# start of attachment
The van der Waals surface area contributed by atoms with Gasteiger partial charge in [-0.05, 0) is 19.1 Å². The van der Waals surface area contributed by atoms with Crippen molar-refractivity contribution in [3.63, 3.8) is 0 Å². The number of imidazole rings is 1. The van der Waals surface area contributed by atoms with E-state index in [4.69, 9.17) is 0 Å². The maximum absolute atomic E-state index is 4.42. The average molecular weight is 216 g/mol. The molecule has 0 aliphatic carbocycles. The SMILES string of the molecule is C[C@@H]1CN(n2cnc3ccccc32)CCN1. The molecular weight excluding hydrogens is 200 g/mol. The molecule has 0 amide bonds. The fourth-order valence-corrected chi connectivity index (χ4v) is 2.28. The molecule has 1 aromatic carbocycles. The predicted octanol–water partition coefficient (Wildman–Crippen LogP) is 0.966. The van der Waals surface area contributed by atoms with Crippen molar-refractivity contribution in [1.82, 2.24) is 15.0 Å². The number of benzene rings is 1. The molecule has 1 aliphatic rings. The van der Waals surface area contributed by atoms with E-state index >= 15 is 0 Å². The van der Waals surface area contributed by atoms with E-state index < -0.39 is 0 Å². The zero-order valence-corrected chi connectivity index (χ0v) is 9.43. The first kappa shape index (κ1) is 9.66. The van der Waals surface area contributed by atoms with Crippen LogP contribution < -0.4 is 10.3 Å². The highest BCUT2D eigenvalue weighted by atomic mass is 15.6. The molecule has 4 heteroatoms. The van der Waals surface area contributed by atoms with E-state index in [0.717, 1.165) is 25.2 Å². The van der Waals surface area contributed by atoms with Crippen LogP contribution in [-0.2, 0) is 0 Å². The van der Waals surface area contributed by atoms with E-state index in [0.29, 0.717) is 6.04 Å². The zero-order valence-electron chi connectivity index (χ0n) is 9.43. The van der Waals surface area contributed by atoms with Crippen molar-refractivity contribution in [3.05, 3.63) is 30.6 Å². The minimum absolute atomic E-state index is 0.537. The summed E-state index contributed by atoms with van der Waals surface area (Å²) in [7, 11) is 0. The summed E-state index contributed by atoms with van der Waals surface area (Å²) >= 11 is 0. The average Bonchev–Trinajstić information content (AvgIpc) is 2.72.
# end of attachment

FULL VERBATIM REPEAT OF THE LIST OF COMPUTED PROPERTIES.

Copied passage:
The van der Waals surface area contributed by atoms with Gasteiger partial charge in [-0.05, 0) is 19.1 Å². The van der Waals surface area contributed by atoms with Crippen molar-refractivity contribution in [3.63, 3.8) is 0 Å². The number of imidazole rings is 1. The van der Waals surface area contributed by atoms with E-state index in [4.69, 9.17) is 0 Å². The maximum absolute atomic E-state index is 4.42. The average molecular weight is 216 g/mol. The molecule has 0 aliphatic carbocycles. The SMILES string of the molecule is C[C@@H]1CN(n2cnc3ccccc32)CCN1. The molecular weight excluding hydrogens is 200 g/mol. The molecule has 0 amide bonds. The fourth-order valence-corrected chi connectivity index (χ4v) is 2.28. The molecule has 1 aromatic carbocycles. The predicted octanol–water partition coefficient (Wildman–Crippen LogP) is 0.966. The van der Waals surface area contributed by atoms with Crippen molar-refractivity contribution in [1.82, 2.24) is 15.0 Å². The number of benzene rings is 1. The molecule has 1 aliphatic rings. The van der Waals surface area contributed by atoms with E-state index >= 15 is 0 Å². The van der Waals surface area contributed by atoms with E-state index < -0.39 is 0 Å². The zero-order valence-corrected chi connectivity index (χ0v) is 9.43. The first kappa shape index (κ1) is 9.66. The van der Waals surface area contributed by atoms with Crippen LogP contribution < -0.4 is 10.3 Å². The highest BCUT2D eigenvalue weighted by atomic mass is 15.6. The molecule has 4 heteroatoms. The van der Waals surface area contributed by atoms with E-state index in [0.717, 1.165) is 25.2 Å². The van der Waals surface area contributed by atoms with Crippen LogP contribution in [-0.2, 0) is 0 Å². The van der Waals surface area contributed by atoms with E-state index in [0.29, 0.717) is 6.04 Å². The zero-order valence-electron chi connectivity index (χ0n) is 9.43. The van der Waals surface area contributed by atoms with Crippen molar-refractivity contribution in [3.05, 3.63) is 30.6 Å². The minimum absolute atomic E-state index is 0.537. The summed E-state index contributed by atoms with van der Waals surface area (Å²) in [7, 11) is 0. The summed E-state index contributed by atoms with van der Waals surface area (Å²) >= 11 is 0. The average Bonchev–Trinajstić information content (AvgIpc) is 2.72.